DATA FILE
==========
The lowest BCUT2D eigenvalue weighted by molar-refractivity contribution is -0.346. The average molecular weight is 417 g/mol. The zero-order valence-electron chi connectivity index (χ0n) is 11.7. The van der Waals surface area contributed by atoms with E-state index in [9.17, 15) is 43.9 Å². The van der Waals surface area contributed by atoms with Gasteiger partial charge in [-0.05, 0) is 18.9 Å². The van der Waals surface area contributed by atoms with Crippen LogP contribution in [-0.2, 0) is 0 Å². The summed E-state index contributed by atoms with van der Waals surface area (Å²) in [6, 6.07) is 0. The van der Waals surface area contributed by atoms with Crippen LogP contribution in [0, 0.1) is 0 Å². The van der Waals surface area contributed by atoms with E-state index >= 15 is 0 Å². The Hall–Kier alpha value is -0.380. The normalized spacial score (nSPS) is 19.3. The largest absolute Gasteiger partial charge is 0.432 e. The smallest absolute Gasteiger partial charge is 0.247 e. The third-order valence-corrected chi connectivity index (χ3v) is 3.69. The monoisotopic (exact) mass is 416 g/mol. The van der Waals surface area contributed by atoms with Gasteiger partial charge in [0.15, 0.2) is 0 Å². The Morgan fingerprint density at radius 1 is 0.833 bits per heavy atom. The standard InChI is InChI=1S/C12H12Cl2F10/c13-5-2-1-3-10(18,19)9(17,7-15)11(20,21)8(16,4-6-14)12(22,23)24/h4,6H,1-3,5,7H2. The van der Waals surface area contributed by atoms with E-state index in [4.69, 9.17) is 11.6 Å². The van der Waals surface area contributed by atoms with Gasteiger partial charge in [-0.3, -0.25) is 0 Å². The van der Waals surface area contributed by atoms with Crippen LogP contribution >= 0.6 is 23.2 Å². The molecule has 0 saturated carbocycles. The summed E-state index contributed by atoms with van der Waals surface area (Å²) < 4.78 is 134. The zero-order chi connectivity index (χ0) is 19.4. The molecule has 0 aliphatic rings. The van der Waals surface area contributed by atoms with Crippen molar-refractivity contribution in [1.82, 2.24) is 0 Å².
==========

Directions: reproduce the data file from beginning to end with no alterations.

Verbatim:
The lowest BCUT2D eigenvalue weighted by molar-refractivity contribution is -0.346. The average molecular weight is 417 g/mol. The zero-order valence-electron chi connectivity index (χ0n) is 11.7. The van der Waals surface area contributed by atoms with E-state index in [9.17, 15) is 43.9 Å². The van der Waals surface area contributed by atoms with Gasteiger partial charge in [-0.05, 0) is 18.9 Å². The van der Waals surface area contributed by atoms with Crippen LogP contribution in [-0.2, 0) is 0 Å². The summed E-state index contributed by atoms with van der Waals surface area (Å²) in [6, 6.07) is 0. The van der Waals surface area contributed by atoms with Crippen LogP contribution in [0, 0.1) is 0 Å². The van der Waals surface area contributed by atoms with E-state index >= 15 is 0 Å². The Hall–Kier alpha value is -0.380. The normalized spacial score (nSPS) is 19.3. The largest absolute Gasteiger partial charge is 0.432 e. The smallest absolute Gasteiger partial charge is 0.247 e. The third-order valence-corrected chi connectivity index (χ3v) is 3.69. The monoisotopic (exact) mass is 416 g/mol. The van der Waals surface area contributed by atoms with Gasteiger partial charge in [0.15, 0.2) is 0 Å². The Morgan fingerprint density at radius 1 is 0.833 bits per heavy atom. The standard InChI is InChI=1S/C12H12Cl2F10/c13-5-2-1-3-10(18,19)9(17,7-15)11(20,21)8(16,4-6-14)12(22,23)24/h4,6H,1-3,5,7H2. The van der Waals surface area contributed by atoms with E-state index in [4.69, 9.17) is 11.6 Å². The van der Waals surface area contributed by atoms with Gasteiger partial charge in [-0.3, -0.25) is 0 Å². The van der Waals surface area contributed by atoms with Crippen LogP contribution >= 0.6 is 23.2 Å². The molecule has 0 saturated carbocycles. The summed E-state index contributed by atoms with van der Waals surface area (Å²) < 4.78 is 134. The zero-order chi connectivity index (χ0) is 19.4. The molecule has 0 aliphatic rings. The van der Waals surface area contributed by atoms with Crippen molar-refractivity contribution in [1.82, 2.24) is 0 Å².